Mitogen-activated protein kinase signaling pathways are linked multi-enzymatic complexes, whose members are phosphorylated sequentially, thereby transducing signals within the cell (Šamajová et al., 2013a,b; Komis et al., 2018). In all eukaryotes they are regularly organized into conserved three-tiered modules composed of MAPK kinase kinase (MAPKKK), MAPK kinase (MAPKK), and MAPK. MAPKs, as the final kinases in the cascade, phosphorylate substrates which regulate diverse cellular and physiological processes (Lee et al., 2015). In Arabidopsis genome, approximately 110 genes of MAPK module components were identified: 60–80 genes for MAPKKK, 10 genes for MAPKK and 20 genes for MAPK (Jonak et al., 2002; MAPK Group, 2002; Dóczi et al., 2012).

Mitogen-activated protein kinases play an important role in plant adaptation and are involved in plant responses to hormones, biotic and abiotic stress (Colcombet and Hirt, 2008; Rodriguez et al., 2010; Sinha et al., 2011; Liu, 2012; Šamajová et al., 2013a; Smékalová et al., 2014; Latrasse et al., 2017). Signaling by MAPK pathway is also involved in the regulation of fundamental physiological processes such as cell division, growth, development, differentiation, cytoskeletal reorganization or programmed cell death (Takahashi et al., 2004; Franklin-Tong and Gourlay, 2008; Müller et al., 2010; Beck et al., 2011; Šamajová et al., 2013b; Komis et al., 2018).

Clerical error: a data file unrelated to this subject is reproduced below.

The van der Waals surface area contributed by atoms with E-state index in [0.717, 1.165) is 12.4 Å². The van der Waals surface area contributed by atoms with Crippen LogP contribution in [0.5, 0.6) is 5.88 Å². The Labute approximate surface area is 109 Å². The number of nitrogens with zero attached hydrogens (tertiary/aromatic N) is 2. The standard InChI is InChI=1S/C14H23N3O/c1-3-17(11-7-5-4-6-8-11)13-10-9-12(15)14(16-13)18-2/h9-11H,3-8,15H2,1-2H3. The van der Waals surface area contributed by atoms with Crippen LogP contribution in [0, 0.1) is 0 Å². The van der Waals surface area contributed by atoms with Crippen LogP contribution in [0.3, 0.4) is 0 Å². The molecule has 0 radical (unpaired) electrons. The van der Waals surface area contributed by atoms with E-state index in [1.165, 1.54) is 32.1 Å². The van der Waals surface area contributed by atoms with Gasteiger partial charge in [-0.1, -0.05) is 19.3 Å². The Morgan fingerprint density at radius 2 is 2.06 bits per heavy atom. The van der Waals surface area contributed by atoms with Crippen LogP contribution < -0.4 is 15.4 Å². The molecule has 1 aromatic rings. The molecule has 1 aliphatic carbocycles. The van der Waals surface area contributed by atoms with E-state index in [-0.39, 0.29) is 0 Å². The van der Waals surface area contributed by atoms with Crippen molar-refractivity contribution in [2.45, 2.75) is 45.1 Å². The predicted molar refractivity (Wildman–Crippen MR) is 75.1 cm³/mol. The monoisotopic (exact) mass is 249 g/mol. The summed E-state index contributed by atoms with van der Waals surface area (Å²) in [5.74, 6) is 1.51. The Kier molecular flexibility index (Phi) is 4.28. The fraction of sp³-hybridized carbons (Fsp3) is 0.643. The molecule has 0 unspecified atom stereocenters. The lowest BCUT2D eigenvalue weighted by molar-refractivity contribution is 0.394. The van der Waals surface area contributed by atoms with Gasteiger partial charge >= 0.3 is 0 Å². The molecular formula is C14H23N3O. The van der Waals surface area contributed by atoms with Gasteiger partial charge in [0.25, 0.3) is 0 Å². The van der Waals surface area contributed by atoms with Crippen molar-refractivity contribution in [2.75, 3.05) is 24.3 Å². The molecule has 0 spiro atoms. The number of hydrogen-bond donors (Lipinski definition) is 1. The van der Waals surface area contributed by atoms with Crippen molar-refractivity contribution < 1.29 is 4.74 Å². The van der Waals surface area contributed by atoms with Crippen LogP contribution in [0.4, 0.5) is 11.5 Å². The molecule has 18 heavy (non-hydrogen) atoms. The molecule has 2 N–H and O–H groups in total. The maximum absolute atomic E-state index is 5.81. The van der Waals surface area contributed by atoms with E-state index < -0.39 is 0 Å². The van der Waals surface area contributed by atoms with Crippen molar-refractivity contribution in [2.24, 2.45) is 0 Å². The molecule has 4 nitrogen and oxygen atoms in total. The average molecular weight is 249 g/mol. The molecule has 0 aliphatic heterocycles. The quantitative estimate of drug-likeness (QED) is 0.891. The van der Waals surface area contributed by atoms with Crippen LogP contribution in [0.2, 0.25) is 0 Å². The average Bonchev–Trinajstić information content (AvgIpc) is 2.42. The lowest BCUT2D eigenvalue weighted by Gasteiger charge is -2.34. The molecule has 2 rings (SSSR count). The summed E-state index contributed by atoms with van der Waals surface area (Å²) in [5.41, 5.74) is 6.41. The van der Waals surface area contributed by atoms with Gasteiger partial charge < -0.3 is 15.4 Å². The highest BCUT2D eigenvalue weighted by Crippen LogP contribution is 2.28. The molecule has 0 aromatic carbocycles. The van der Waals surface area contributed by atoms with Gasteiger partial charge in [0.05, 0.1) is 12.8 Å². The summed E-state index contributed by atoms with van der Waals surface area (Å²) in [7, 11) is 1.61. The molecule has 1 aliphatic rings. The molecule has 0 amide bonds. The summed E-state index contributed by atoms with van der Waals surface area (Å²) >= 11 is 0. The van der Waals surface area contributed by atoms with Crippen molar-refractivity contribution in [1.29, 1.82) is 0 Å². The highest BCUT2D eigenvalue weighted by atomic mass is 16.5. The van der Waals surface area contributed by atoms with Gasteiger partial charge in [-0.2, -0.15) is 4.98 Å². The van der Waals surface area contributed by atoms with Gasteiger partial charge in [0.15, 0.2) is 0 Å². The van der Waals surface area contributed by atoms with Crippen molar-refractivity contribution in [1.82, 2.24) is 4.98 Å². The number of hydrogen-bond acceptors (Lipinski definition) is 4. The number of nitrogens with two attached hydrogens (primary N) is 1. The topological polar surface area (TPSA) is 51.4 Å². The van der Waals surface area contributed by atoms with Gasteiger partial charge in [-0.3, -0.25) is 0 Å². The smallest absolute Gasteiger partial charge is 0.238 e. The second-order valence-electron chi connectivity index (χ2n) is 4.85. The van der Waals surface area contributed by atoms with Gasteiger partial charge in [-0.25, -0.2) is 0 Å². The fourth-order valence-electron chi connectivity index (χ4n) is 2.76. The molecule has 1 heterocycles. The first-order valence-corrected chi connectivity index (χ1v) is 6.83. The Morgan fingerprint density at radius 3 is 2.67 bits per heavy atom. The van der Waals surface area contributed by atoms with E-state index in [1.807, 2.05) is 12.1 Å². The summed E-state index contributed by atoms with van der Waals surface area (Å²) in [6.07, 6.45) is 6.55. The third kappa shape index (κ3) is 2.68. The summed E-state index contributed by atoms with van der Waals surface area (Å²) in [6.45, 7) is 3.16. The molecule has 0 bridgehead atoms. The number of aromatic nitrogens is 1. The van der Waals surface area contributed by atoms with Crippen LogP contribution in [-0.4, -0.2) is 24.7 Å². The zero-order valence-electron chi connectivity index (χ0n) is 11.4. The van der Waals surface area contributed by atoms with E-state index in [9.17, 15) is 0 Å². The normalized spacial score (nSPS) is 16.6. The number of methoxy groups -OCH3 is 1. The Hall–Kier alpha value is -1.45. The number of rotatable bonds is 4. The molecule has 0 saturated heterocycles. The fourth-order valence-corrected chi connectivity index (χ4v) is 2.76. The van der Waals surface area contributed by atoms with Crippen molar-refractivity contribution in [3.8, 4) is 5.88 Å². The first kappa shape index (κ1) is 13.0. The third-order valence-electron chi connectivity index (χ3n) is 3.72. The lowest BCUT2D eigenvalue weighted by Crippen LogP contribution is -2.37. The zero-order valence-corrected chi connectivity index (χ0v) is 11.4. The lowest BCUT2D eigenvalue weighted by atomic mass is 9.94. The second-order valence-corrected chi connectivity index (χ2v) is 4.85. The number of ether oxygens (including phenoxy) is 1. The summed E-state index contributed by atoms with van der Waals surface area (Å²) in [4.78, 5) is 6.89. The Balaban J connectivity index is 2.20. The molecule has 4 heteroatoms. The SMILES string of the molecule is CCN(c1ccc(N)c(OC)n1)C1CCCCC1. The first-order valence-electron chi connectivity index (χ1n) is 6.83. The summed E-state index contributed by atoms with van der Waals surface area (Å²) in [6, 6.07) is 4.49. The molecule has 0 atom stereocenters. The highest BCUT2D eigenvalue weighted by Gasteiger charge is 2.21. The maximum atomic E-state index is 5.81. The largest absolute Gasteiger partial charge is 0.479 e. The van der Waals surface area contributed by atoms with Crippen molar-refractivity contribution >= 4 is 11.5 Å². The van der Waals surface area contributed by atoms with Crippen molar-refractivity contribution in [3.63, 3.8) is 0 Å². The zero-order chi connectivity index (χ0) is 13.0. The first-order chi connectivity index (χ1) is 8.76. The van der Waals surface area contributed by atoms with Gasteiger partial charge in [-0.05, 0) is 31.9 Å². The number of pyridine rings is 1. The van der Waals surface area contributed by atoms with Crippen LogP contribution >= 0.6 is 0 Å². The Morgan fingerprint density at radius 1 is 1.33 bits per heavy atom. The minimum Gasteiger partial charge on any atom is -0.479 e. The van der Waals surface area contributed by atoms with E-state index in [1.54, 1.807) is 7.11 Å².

Mitogen-activated protein kinase signaling specificity, amplitude and duration is regulated at several levels. These include the assembly and composition of a given MAPK module (Colcombet and Hirt, 2008), deactivation of single or multiple elements of a cascade by phosphatases (Meskiene et al., 1998, 2003; Ulm et al., 2002; Luan, 2003; Naoi and Hashimoto, 2004), and by specific spatial organization and subcellular localization of a particular MAPK module (Komis et al., 2011, 2018; Šamajová et al., 2013b).

Salt stress is considered as one of the major limiting factors in crop production. High salinity is a result of high concentrations of sodium and chloride ions in the soil resulting in hyperosmotic conditions which hinder the water and nutrients uptake by plants (Ismail et al., 2014; Selvakumar et al., 2014). So far, two MAPK pathways MEKK1-MKK2-MPK4/MPK6 and MKK9-MPK3/MPK6 were identified to transduce salt stress triggered signaling in Arabidopsis (Teige et al., 2004; Xu et al., 2008). The latter one is also involved in ethylene and camalexin biosynthesis (Xu et al., 2008; Yoo et al., 2008). Previously, mpk3 mutant showed sensitivity to higher salinity conditions (Persak and Pitzschke, 2013; Pitzschke et al., 2014). On the other hand, mekk1 together with mkk9 mutants are more tolerant to the salt (Su et al., 2007; Yoo et al., 2008).